How long do they live? They live well over 100 years and show no signs of aging [1].  One captive tortoise lived to be 170 years old.

Where are they found at? The Galapagos Islands in the Pacific Ocean. See Figure 1. They are also found in a lot of zoos just in case you can’t make it to the Galapagos Islands.

Figure 1. Where you can find adorable tortoises roaming freely.

What do they eat? They are herbivores and eat vegetation (in other words, they’re vegans).

What do they look like? Like the most adorable thing on the planet. See Figures 2 and 3.

Figure 2. Galapagos tortoise.
Figure 3. Look at that face.

How do scientists know how old they are? They must know the date of hatching since growth rings are not all that reliable [2]. Bear in mind they live a lot longer than we do and they do not display the typical signs of aging, which makes it extremely hard to guesstimate ages of these organisms. Perhaps amino acid racemization could help out here [3]? Or methylation patterns?

How do they reproduce? I’m just going to assume that it’s really slow. The Galapagos tortoise reaches sexual maturity between 20 to 25 years old. Fertilization is internal and eggs are buried in the sand where they will remain until they hatch 3 to 8 months later depending on the temperature of the environment [4].

So what are we lacking? A good start would be definitive age data. Some telomere research would be interesting since cells cultivated from young tortoises outlived human cell cultures [5]. There’s no information regarding the genome of Geochelone nigra uploaded to NCBI (National Center for Biotechnology Information), which I find odd because a few papers actually reference genomic data from the Galapagos tortoise. I could not find any information regarding reproductive senescence in this species.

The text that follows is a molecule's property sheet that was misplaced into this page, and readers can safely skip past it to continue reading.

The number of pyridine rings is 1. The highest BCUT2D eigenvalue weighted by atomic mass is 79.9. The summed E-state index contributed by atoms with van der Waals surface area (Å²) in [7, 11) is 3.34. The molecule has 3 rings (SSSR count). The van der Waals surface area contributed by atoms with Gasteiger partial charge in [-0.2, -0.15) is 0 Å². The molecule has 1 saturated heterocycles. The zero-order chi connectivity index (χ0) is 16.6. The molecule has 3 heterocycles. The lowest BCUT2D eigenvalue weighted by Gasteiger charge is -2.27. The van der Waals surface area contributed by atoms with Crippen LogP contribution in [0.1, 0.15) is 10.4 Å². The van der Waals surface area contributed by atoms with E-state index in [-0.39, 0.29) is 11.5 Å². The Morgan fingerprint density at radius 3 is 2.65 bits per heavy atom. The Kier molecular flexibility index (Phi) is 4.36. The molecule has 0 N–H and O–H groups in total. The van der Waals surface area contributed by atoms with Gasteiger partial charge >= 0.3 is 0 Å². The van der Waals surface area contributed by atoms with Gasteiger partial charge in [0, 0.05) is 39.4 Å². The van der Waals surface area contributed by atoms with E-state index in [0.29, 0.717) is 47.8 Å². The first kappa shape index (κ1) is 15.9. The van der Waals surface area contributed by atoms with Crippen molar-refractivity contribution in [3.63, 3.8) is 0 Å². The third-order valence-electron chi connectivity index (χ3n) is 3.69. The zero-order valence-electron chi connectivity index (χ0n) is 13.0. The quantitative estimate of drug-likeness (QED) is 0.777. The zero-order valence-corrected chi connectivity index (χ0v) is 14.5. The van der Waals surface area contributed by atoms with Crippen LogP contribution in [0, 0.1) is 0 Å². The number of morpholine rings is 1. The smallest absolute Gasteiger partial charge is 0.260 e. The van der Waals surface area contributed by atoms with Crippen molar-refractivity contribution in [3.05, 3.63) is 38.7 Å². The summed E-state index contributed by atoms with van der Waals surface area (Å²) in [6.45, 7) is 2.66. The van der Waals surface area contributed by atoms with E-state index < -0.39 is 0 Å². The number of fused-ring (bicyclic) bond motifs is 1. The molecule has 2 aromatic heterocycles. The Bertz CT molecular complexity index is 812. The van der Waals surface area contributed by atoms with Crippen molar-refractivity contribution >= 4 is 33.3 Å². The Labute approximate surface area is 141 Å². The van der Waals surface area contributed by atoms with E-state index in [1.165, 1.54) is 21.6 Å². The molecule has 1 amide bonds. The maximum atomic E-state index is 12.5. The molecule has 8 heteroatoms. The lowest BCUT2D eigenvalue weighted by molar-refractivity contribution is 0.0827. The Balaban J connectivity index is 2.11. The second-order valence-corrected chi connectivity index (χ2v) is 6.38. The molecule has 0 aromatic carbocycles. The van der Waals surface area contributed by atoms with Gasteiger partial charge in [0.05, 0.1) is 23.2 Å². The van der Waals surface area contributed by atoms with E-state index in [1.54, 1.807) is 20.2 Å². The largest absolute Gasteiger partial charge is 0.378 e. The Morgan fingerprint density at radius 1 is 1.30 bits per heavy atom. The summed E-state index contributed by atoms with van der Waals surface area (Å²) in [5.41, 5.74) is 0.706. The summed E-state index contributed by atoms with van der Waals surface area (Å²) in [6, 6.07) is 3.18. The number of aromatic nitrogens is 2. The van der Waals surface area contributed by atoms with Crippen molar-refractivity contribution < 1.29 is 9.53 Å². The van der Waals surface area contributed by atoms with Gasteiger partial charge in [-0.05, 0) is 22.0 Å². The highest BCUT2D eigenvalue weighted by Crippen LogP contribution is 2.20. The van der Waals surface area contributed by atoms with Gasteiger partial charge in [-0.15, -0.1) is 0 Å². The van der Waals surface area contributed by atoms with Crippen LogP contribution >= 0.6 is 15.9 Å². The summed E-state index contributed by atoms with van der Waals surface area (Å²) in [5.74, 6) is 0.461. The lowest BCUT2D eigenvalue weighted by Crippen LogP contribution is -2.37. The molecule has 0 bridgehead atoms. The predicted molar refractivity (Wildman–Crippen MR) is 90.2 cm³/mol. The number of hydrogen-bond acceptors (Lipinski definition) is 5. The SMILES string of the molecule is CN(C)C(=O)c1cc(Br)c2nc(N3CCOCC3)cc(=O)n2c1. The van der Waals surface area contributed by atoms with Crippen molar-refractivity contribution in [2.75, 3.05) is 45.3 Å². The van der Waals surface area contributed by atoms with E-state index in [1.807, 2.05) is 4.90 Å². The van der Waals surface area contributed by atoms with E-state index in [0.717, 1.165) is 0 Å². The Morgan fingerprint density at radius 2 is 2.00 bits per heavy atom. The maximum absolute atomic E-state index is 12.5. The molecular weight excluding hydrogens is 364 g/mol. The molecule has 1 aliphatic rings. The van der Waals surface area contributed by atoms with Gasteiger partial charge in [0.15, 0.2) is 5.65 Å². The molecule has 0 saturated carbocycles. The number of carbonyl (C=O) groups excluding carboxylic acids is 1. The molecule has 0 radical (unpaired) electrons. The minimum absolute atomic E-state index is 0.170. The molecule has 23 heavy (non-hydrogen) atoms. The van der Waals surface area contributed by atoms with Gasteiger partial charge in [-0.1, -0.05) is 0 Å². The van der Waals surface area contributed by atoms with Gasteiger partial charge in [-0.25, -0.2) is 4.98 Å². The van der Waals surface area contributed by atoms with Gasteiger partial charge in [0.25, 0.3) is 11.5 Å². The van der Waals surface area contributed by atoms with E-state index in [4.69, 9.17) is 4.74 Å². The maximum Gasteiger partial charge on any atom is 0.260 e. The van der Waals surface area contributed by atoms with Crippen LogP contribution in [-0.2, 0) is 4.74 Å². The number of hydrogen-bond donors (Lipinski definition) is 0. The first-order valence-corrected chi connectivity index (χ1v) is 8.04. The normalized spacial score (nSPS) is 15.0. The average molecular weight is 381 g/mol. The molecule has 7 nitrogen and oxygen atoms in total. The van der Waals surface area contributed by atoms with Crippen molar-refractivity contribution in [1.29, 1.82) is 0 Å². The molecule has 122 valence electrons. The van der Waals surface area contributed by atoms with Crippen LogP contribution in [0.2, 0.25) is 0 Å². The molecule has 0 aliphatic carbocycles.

Conservation status: Endangered and highly protected. If you really want to bum yourself out, Google how this gentle and defenseless giant became almost extinct. Hint: We’re kind of awful and we eat everything.

Please contact me if you any information about how these creatures avoid the sands of time. Also, any information about their genome would be greatly appreciated, I know it’s out there somewhere, but Google will not easily give up that information to me.

  1. Nigrelli, Ross F. “SECTION OF BIOLOGY*: SOME LONGEVITY RECORDS OF VERTEBRATES.” Transactions of the New York Academy of Sciences16.6 Series II (1954): 296-299.
  2. Determining the Age and Sex of Your Desert Tortoise. The Tortoise Group. Accessed 2016/9/9.
  3. Today’s Chemiset at Work. Amino Acid Racemization. American Chemical Society. Accessed 2016/9/9.
  4. Galapagos Tortoise, Chelonoidis nigra. San Diego Zoo Global. Accessed 2016/9/9. 
  5. Goldstein, S. “Aging in vitro: Growth of cultured cells from the Galapagos tortoise.” Experimental cell research 83.2 (1974): 297-302.